No criminal investigation into Unite
Evidence lacking into allegations of election rigging, say police
Unite, led by general secretary Len McCluskey, has been accused of hijacking the selection of a candidate to contest a parliamentary seat in the Scottish town of Falkirk. Photograph: Suzanne Plunkett/Reuters
Scottish police are not to conduct a criminal investigation into allegations that the Unite union tried to rig the selection of a Labour House of Commons election candidate.
Police had been asked to examine the case by the Labour Party, which claimed that the union signed people up for the party’s Falkirk branch without their knowledge.
However, police yesterday said no criminal investigation will happen, since evidence that money was involved is lacking.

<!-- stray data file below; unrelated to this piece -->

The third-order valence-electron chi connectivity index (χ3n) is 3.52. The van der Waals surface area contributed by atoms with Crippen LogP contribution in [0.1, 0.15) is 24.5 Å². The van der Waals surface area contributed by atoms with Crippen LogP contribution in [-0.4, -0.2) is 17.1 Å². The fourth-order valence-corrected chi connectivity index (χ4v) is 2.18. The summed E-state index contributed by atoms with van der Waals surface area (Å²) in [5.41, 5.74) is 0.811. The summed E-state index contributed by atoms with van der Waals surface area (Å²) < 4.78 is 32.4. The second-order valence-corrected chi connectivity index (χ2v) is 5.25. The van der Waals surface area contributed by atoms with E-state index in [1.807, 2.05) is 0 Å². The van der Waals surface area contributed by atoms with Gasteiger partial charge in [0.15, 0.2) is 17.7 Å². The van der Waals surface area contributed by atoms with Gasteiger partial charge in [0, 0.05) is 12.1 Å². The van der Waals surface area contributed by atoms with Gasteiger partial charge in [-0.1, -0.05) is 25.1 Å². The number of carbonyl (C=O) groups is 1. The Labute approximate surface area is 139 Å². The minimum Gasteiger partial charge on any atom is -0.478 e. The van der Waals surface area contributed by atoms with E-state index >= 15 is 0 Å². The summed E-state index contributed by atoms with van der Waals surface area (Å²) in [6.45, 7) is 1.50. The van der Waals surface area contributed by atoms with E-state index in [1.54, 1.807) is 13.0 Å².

Unite immediately demanded that two of its members suspended from party membership should be reinstated, but Labour said it will now take disciplinary action against them.
Unite remained defiant in the bitter row with Labour leader Ed Miliband, saying: “Unite says what it has always said – the union broke neither Labour Party rules nor the law in Falkirk.”
Mr Miliband has been criticised for acting too slowly over Falkirk, since problems with the choice of a replacement for disgraced MP Eric Joyce were evident two months ago. Then, when he did act, he was accused of going too far, by pledging to end the automatic contributions of union members to Labour’s coffers,unless they give individual permission.